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What Is A 'Fail-Safe'?

A Fail-Safe is a backup system designed to prevent or allow recovery from a primary system failure.

Fail-safes are not efficient if you think you'll never need them. The thing is, if you ever need one, it'll be too late to develop it. Fail-safes must be developed before they are needed.

Separate your Fail-safe from your primary system as much as possible to prevent one tragedy ruining everything.

Never make the backup system part of the system you're trying to protect. Interdependence is not good when it comes to Fail-safes.

Try to eliminate single points of failure. If the system relies on critical inputs to function, you should plan for when those inputs aren't available.

Josh Kaufman Explains 'Fail-Safes'

Every Wednesday at noon, a generator kicks on outside of the house I grew up in. If all goes well, it'll run for 10 minutes, then turn off automatically until the next testing cycle, silently waiting to spring into action again when the power goes out.

My father once worked as a firefighter and emergency medical technician, and has refined "being prepared" into a high art.

The generator is designed to turn on automatically the moment the primary electricity to the house fails, taking over the house's electrical demands seamlessly. The generator is fed via a propane tank behind the garage, which has enough fuel to keep the generator running for a week. If a storm knocks out power to the area, Dad is prepared to handle it.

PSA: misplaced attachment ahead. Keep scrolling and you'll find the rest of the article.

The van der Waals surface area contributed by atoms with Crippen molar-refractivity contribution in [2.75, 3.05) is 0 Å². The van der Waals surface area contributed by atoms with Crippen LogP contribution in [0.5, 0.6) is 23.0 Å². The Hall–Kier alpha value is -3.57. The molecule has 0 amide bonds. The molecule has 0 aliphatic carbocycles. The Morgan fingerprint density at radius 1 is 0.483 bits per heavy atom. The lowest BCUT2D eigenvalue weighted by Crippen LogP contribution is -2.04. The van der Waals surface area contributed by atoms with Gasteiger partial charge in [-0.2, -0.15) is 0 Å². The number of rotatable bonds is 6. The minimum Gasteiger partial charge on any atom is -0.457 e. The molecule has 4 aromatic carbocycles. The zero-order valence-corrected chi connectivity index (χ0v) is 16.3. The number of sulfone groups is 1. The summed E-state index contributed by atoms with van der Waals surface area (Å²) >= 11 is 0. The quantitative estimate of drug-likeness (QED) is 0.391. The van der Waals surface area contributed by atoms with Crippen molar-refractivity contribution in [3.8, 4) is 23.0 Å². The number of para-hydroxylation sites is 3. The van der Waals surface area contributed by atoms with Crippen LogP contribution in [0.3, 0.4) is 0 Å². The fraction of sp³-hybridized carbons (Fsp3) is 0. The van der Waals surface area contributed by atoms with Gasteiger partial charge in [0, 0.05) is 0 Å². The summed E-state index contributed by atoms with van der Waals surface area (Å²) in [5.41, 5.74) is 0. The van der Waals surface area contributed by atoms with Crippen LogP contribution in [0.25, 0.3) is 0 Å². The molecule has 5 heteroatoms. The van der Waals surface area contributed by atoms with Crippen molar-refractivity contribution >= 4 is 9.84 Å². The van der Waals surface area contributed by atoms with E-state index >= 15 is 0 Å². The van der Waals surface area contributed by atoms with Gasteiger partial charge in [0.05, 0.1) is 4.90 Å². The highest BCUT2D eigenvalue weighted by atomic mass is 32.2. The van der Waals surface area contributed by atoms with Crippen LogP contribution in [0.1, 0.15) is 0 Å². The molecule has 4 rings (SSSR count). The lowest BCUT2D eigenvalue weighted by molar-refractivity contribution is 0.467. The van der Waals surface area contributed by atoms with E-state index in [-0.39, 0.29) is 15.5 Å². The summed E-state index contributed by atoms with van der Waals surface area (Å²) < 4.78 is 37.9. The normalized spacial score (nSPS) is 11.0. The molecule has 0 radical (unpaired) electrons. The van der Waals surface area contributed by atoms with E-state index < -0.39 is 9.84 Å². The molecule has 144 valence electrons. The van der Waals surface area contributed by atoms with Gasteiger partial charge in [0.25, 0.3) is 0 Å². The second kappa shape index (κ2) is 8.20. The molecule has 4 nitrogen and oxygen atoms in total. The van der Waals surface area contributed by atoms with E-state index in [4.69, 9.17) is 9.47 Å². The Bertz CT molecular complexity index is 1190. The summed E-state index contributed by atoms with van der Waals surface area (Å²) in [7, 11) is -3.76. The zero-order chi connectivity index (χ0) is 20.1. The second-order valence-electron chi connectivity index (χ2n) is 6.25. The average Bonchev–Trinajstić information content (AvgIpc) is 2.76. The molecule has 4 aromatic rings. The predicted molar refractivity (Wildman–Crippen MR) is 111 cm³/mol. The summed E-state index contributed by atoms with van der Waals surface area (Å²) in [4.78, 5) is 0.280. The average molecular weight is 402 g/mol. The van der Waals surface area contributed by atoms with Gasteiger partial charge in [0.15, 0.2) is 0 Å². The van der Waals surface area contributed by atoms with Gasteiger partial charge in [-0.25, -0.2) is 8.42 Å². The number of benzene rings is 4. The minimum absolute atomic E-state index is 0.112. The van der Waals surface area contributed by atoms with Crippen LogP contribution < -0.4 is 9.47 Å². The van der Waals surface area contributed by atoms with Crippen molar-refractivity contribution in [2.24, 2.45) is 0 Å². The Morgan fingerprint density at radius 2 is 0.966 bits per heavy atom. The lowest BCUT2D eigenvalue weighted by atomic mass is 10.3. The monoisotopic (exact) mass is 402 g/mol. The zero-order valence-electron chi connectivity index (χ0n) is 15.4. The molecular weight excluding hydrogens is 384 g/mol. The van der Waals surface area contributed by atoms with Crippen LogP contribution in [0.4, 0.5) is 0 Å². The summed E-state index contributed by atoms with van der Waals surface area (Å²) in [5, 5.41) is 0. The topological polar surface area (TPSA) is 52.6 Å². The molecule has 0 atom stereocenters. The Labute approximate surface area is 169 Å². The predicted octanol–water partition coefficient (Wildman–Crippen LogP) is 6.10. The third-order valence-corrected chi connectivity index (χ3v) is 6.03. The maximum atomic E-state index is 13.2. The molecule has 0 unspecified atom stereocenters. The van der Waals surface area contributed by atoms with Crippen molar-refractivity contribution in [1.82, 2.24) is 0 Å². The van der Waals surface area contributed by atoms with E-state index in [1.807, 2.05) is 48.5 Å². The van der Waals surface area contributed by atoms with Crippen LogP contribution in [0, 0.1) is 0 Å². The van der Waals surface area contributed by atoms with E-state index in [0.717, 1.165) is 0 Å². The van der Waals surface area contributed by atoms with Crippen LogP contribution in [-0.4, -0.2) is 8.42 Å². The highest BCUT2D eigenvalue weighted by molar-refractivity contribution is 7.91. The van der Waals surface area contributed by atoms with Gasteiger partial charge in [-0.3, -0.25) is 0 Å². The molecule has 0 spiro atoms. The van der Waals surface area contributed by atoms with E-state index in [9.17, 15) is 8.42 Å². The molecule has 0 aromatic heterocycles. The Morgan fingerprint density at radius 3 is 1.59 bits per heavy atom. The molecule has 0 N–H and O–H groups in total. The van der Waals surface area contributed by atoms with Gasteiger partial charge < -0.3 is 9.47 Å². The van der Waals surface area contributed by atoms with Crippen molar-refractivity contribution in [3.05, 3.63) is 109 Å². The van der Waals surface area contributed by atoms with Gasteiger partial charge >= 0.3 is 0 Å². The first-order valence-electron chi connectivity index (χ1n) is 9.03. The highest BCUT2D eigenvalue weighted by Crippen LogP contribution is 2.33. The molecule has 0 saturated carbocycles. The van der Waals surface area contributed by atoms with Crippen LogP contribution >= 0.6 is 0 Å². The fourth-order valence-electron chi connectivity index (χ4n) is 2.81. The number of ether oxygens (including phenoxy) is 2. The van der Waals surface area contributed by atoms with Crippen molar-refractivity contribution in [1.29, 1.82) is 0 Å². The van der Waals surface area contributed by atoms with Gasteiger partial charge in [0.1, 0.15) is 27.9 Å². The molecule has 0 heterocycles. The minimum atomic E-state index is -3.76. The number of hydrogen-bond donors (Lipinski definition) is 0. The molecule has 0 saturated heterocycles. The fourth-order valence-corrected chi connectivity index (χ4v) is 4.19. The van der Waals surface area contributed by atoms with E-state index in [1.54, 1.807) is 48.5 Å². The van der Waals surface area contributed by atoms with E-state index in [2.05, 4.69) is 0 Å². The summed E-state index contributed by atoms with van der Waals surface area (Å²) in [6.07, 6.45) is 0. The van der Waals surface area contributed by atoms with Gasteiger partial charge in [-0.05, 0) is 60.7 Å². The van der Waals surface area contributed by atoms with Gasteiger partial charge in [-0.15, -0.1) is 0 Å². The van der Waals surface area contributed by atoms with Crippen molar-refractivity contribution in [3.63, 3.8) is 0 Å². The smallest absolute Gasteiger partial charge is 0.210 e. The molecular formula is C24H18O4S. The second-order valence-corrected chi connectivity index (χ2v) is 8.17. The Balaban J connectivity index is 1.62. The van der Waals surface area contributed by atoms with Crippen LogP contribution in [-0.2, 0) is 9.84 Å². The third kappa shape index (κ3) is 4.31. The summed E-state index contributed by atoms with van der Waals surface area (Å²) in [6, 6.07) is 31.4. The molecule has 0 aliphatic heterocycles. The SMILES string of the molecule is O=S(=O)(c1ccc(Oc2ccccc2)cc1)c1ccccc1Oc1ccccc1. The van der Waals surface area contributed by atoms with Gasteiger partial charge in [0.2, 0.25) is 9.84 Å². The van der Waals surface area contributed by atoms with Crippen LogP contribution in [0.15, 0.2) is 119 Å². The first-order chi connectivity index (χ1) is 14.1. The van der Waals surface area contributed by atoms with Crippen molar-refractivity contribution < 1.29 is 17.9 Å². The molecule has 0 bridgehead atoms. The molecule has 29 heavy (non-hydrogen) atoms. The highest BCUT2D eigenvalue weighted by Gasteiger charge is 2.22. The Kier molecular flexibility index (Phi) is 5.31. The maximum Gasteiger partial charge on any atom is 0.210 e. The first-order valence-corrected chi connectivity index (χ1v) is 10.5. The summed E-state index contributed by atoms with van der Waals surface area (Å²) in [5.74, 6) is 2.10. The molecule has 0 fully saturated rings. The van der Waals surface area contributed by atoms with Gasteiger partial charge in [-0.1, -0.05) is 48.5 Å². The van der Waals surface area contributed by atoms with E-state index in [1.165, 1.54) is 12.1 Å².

Dad's preparedness rubbed off on me. Now that we live in the mountains of Colorado, we have to be prepared for the possibility of the car breaking down somewhere remote or cold, and we can't rely on a towing service (or cell phone coverage) to save us.

Kelsey often makes fun of me for stocking our vehicles with extra clothing, sleeping bags, snowshoes, and satellite-driven personal locator beacons, but I don't mind. If something happens, we'll be glad we were prepared-I consider the investment in equipment a cheap, durable Insurance policy.

A Fail-Safe is a backup system designed to prevent or allow recovery from a primary system failure. If the primary system fails in some way, well-designed fail-safes can keep the system from collapsing unexpectedly.

You can find backup systems anywhere consistent performance is critical.

Actors in high-profile Broadway shows have understudies. If "the show must go on," it pays to ensure you'll always have a replacement for any actor who can't perform. Most shows even have a few "swing" actors: performers who are ready to stand in for any role at a moment's notice.

External hard drives back up critical computer data. If the hard drive in your computer crashes, you can still access the data via the backup drive, so you won't lose everything. Some businesses even take the precaution of storing backup drives off-site in case of fire or natural disaster.

Airplanes have systems that sense a failure in cabin pressure, automatically deploying face masks attached to an oxygen tank. If the airplane's pressurized cabin fails for some reason, the passengers won't all pass out-a very good thing indeed.